What I Am Harvesting This Autumn

  • From Outside: leeks, beetroots, kale, salad, neeps, Pak Choi, cabbage, Daikon radish, Swiss chard, carrots, Kailaan, dill.
  • From the Greenhouse: pumpkins including crown prince, Marina Di Chioggia and kuri squash, spring onions, sweet potatoes.
  • From inside the house on the windowsills: ginger root, pea shoots, lettuce.

What I Have Growing for Later Harvest

  • From Outside: Shetland kale, spring cabbage, curly kale, Russian kale, spinach, chard, dill, leeks.
  • From the Greenhouse: Oca, kholrabi, kale, cabbage, purple broccoli, spring onions.

Note: I grow some of the same vegetables inside and out to maximise the harvest, but the ones inside will tend to grow better as the winter winds can destroy outside crops.  

What I Have Harvested and Stored for Eating Over Winter

  • Tatties, stored in hessian sacks – including Kerr’s Pink, Maris Piper, Shetland Black, Red Rooster.
  • Garlic and onions.
  • Dried broad beans.
  • Frozen runner beans, peas, and courgettes.

Cairi Balmain grows lots of vegetables in her garden in the Shetland Islands where the weather is extremely challenging. She also makes traditional, cold process, botanical soaps and botanical balms from home grown herbs and flowers. You can follow Cairi’s vegetable growing and botanical soap making adventures on her Instagram account.


  1. Wow!! Great post and phenomenal effort under pretty extreme circumstances! I’m well impressed !! While I’m on an island in the “roaring 40’s” – south of the equator, I’ve all but given up on gardening (almost), mainly trying to keep possums, wallabies and birds from destroying what-ever we grow. Some extreme measures of fortification are needed if I am to succeed.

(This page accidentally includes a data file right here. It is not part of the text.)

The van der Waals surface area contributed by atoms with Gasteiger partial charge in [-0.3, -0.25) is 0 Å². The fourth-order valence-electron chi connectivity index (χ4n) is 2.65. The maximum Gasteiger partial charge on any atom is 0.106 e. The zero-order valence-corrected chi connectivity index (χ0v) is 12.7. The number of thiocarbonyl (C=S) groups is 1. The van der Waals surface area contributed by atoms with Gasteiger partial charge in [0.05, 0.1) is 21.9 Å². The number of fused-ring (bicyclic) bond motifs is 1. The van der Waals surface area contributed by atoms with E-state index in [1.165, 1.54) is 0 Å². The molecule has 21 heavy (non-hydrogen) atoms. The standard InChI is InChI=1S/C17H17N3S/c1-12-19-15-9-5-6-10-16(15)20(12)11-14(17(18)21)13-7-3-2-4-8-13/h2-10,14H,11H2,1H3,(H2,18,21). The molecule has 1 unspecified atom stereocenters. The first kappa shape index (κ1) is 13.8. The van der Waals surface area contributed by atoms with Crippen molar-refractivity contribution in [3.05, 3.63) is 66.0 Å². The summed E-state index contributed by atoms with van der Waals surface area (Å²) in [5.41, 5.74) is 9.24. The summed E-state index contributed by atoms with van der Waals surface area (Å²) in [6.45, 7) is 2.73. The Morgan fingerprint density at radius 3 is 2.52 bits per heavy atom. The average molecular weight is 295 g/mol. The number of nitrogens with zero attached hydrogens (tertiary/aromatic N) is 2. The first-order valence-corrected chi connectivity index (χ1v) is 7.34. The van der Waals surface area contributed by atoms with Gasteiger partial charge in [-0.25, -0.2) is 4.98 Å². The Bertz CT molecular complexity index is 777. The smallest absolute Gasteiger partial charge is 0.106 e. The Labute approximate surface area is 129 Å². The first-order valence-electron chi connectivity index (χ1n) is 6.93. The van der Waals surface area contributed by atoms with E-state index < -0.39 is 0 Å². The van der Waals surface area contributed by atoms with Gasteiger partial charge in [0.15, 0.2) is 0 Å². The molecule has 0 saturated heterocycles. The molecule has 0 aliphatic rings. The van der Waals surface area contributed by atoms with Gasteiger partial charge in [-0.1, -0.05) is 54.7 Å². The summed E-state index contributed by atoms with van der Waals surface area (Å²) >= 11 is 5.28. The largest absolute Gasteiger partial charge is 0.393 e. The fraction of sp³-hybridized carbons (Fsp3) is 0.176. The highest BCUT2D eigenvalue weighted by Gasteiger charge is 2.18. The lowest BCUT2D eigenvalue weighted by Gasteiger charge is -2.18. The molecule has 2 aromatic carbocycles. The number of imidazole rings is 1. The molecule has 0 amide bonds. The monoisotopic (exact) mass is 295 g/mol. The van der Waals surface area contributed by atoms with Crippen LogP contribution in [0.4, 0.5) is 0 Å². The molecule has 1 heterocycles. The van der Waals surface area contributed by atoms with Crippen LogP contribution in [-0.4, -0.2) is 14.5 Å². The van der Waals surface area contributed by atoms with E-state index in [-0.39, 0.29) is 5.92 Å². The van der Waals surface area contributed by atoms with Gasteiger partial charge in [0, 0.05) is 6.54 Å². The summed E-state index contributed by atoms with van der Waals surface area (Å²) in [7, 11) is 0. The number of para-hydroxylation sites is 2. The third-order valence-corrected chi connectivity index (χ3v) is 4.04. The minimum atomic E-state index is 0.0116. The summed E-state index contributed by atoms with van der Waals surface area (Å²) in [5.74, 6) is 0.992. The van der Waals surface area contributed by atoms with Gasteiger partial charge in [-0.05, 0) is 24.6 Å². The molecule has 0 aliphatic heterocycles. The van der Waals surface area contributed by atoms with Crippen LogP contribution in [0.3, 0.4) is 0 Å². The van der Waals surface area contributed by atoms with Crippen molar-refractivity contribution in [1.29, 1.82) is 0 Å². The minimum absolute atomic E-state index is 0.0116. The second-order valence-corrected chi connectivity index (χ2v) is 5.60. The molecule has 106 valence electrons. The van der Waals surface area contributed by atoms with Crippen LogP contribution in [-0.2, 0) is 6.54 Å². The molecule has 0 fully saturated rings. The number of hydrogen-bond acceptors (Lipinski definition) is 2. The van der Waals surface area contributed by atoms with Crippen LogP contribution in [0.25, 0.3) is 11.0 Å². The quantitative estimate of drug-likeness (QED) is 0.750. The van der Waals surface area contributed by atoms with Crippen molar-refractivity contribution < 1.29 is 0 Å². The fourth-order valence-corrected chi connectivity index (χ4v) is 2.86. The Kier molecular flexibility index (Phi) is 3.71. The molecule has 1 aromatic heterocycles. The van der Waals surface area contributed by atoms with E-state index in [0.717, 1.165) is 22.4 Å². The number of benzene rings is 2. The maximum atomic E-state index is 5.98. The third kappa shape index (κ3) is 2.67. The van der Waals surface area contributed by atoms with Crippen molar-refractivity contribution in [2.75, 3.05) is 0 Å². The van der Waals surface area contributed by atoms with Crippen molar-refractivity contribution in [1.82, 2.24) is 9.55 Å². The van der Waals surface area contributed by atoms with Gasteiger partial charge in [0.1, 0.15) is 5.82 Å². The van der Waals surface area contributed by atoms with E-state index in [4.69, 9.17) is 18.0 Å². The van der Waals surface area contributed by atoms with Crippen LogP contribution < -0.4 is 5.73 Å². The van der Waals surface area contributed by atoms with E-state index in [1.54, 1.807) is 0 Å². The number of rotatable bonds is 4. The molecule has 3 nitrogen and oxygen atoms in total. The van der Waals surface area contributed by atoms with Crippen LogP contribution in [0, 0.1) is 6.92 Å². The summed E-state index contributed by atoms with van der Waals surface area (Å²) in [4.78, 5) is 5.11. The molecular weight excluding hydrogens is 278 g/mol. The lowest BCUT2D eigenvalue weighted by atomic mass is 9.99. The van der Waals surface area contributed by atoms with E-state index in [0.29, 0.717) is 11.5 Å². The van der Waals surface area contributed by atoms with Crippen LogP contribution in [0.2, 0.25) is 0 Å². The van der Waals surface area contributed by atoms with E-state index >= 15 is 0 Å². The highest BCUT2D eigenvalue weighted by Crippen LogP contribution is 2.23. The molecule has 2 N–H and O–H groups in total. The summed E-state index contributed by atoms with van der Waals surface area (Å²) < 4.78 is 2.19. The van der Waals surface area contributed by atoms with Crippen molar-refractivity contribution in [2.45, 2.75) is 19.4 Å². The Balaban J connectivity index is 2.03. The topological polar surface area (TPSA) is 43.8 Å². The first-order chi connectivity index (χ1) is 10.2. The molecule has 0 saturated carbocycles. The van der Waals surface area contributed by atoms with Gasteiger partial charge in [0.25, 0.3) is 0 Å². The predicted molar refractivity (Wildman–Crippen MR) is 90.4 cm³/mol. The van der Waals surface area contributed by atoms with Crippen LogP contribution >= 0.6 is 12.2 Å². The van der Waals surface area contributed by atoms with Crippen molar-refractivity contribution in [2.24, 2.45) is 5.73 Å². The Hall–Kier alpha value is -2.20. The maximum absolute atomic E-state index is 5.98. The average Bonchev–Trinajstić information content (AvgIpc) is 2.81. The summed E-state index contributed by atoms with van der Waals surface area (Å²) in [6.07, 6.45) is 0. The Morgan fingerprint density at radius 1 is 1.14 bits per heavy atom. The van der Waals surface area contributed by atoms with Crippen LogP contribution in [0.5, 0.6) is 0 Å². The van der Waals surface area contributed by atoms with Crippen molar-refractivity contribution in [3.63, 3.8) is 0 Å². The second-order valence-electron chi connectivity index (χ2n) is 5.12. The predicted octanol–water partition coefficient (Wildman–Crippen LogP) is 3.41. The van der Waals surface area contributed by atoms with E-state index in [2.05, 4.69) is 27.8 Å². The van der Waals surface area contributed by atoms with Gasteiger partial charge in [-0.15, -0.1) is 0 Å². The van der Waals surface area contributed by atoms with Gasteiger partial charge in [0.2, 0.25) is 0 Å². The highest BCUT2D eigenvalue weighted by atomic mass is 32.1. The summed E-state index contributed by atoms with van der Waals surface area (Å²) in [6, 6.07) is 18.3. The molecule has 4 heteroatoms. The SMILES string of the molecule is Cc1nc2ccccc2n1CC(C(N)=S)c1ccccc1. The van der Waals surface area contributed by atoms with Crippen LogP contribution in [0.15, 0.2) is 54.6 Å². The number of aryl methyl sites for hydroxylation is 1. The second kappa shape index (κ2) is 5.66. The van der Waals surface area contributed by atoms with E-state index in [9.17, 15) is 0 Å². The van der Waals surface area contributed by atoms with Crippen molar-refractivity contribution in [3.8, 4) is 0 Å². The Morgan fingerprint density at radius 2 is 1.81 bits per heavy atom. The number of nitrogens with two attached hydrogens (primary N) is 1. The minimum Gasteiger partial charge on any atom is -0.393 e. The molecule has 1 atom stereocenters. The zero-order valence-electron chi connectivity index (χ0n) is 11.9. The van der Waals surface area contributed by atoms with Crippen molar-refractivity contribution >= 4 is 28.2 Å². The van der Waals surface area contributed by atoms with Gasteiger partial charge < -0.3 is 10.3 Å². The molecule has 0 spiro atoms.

2. Most people would see these growing challenges as too much trouble but as a joiner, we troubleshoot continuously and develop a different mindset to problems. I see potential.
    Growing under cover is a must but a greenhouse could easily be destroyed so a much stronger geodesic dome would be much stronger.
    The wind should not be looked at as a negative. It’s a gift to be harnessed for huge amounts of power and could be used to power grow lights to extend the light on those low day light hour days or seasons. You could have huge abundance if those “negative” issues were looked at as positives. We can create a Mediterranean climate inside a dome if we have enough power for light and heat and those strong winds give you the ability to generate those power levels needed. The islands populations are drastically reducing but imagine having small communities living like they are in the Mediterranean but with the beauty of the Scottish islands.

    • Barry, we’re not all rich enough for fancy domes, personal wind turbines and heat lights . This lass hasn’t been negative about the wind, she has been incredibly positive and taken on the challenge to grow food in an extreme climate without forking out for expensive equipment. And trust me, Shetlanders know how to be positive about the wind and harness it when clean clothes need dried!
      Maybe be less negative and patronising yourself and acknowledge the care and effort that has went into the success of growing veg at 60 degrees North!

Leave a Reply